DAWN Ontario: DisAbled Women's Network Ontario


Covering Your Tracks ...
... if you're concerned about someone knowing you've visited here




arrowUse a Safe(r) Computer

arrowExercise Email Caution

arrowCover Your Tracks

arrowCyberstalking/Online Harassment

arrowEmergency Resources

arrowOther Resources on the Web

If you are dealing with a partner or ex-partner who at any time has:

  • monitored your phone calls
  • stopped you from visiting with your friends or family
  • had his family and friends keep tabs on you
  • become extremely jealous when you've seemed interested in other people
  • limited your access to the car and/or tracked the car mileage
  • controlled the family money
  • threatened your safety and/or the safety of the kids
  • hurt or threatened to hurt your pet
  • physically hurt you and/or the kids

or if you are being stalked or experiencing harassment in a workplace in which computers are often used, you need to read the following information very carefully.  

The Internet can be a great place to get information and to make or maintain friendships. However, your activities on the Internet can be tracked quite easily. If someone wants to control you or wants to find out what you are doing, there are many ways they can gather this information.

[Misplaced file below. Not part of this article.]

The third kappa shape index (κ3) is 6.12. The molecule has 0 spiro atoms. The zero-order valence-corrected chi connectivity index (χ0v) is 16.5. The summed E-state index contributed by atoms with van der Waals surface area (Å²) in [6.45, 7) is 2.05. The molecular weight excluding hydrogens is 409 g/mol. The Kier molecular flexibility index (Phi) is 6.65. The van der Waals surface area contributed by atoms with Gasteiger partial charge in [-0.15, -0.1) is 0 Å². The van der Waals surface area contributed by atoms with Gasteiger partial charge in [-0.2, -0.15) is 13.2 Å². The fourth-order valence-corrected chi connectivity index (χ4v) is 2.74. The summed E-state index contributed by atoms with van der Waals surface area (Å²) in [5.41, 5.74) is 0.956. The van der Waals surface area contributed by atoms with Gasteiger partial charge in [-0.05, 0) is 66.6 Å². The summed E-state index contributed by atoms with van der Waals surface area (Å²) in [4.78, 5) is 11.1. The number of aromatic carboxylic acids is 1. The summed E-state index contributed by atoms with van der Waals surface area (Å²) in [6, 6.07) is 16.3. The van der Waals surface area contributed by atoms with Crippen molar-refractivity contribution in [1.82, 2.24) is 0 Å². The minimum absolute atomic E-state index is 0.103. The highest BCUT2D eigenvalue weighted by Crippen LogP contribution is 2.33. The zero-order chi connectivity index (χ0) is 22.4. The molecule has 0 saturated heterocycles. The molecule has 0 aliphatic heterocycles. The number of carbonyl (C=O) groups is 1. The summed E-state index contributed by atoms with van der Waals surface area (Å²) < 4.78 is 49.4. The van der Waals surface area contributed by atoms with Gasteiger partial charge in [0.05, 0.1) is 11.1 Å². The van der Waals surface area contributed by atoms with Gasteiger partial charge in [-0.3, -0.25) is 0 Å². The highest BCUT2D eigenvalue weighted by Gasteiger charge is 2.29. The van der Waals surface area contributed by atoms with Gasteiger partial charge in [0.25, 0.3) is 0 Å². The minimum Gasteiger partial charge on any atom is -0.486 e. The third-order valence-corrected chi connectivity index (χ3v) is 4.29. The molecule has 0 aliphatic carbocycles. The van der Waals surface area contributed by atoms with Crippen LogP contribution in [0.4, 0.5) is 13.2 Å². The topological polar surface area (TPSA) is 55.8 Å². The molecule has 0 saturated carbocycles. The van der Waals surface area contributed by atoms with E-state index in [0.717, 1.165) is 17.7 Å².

There are also ways you can protect yourself as you use the Internet. The following suggestions can help you cover your tracks as you surf the web, use chats or send email. However, remember that NONE of these can protect you COMPLETELY.   

Use a Safe(r) Computer  

When you surf the web or send email, use a computer your abuser or his friends, colleagues and family or even your kids will not have access to.  

Local libraries, community centres and some women's shelters and rape crisis centers have computers available for free public use of the Internet. Or use a friend's computer or, if possible, one at work (unless this is where you are experiencing abuse and harassment). If you have no choice but to use your abuser's computer, a computer you share, or a computer that he has set up for you, see below for some ways to Cover Your Tracks.  

After using a computer in a public place, be sure to clear your Internet history (see Cover Your Tracks: Visiting Websites below) to give yourself a little privacy. Be aware that unless the computer terminal is in a secluded location, others may see what appears on the computer screen.  

Exercise Email Caution

A note about email: There are two ways to access email. One is through a "web-based" email program. This means you check your email through a website and need a password every time you open your email. There are free options for web-email: Hotmail.com and Yahoo.com are two examples. The other way to access email is through a program that's located on your computer. This will require a password only to open email, not to send it. MicroSoft Outlook and Eudora are examples. If you are living with an abuser and can keep your password secret, it's safer to use a web-based email program.

Never send email containing confidential information or information that may threaten your safety if your abuser reads it.